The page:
4. (a) Who is the god of this world? (b) Of what is there an urgent need?
4 That world was destroyed in the Flood. (2 Peter 3:6) After the Flood a second world alienated from Jehovah developed, and it still exists. Of it the Bible says: “The whole world is lying in the power of the wicked one.” (1 John 5:19) By its acting against the spirit and the letter of Jehovah’s law, this world serves Satan’s ends. He is its god. (2 Corinthians 4:4) Yet, he is basically an impotent god. He cannot make people happy or give them life; only Jehovah can do that. Hence, people who want a fulfilled life and a better world must first learn that Jehovah is the true God and then learn to do his will. (Psalm 37:18, 27, 28; Ecclesiastes 12:13) There is thus an urgent need for men and women of faith to witness, or proclaim the truth, about Jehovah.
5. What “cloud of witnesses” did Paul mention? Name some people that he lists.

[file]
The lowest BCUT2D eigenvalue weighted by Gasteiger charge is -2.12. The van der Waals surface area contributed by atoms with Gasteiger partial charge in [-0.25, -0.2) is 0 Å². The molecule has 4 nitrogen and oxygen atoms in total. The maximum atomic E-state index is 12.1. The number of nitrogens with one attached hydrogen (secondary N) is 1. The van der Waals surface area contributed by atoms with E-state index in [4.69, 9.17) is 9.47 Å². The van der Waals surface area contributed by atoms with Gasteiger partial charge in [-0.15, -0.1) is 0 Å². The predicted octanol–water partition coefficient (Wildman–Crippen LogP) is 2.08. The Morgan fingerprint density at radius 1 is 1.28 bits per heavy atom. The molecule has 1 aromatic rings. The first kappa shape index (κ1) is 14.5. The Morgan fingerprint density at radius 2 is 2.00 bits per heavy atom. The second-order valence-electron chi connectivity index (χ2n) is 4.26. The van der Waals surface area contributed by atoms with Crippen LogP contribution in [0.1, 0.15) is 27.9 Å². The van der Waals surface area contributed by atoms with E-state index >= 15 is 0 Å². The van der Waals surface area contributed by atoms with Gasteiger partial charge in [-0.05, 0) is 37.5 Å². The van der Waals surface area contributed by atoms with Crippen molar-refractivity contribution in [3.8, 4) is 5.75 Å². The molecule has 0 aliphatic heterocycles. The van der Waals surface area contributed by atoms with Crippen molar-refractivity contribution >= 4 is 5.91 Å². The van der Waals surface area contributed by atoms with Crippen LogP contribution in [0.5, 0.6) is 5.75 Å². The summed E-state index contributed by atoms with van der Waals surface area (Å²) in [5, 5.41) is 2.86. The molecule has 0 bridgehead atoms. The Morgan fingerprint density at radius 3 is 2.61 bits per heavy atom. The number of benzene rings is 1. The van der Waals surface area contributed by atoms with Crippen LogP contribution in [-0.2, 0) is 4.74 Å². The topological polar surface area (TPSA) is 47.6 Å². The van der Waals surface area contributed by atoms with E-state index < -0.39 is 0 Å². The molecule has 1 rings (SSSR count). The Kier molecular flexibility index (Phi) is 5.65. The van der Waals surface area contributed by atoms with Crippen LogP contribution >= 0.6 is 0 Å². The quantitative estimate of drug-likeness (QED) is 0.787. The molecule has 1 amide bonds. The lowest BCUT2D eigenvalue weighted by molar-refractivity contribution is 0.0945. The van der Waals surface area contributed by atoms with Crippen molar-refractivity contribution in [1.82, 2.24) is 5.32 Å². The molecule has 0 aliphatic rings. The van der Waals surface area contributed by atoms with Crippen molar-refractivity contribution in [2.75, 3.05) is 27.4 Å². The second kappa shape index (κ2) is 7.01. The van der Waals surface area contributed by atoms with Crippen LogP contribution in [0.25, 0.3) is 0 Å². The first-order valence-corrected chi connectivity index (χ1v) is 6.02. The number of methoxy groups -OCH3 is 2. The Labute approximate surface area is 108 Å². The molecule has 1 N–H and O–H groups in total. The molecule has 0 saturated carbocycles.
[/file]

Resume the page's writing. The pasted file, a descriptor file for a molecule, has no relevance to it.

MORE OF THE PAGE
5 Right from the beginning, such faithful individuals have appeared on the world scene. The apostle Paul, in Hebrews chapter 11, gives a long list of them and calls them “so great a cloud of witnesses.” (Hebrews 12:1) Adam and Eve’s second son, Abel, was the first on Paul’s list. Enoch and Noah are also mentioned from the time before the Flood. (Hebrews 11:4, 5, 7) Prominent is Abraham, the ancestor of the Jewish race. Abraham, who is called “Jehovah’s friend,” became the forefather of Jesus, “the faithful and true witness.”—James 2:23; Revelation 3:14.
Abraham’s Witness for the Truth
6, 7. In what ways were Abraham’s life and actions a witness that Jehovah is the true God?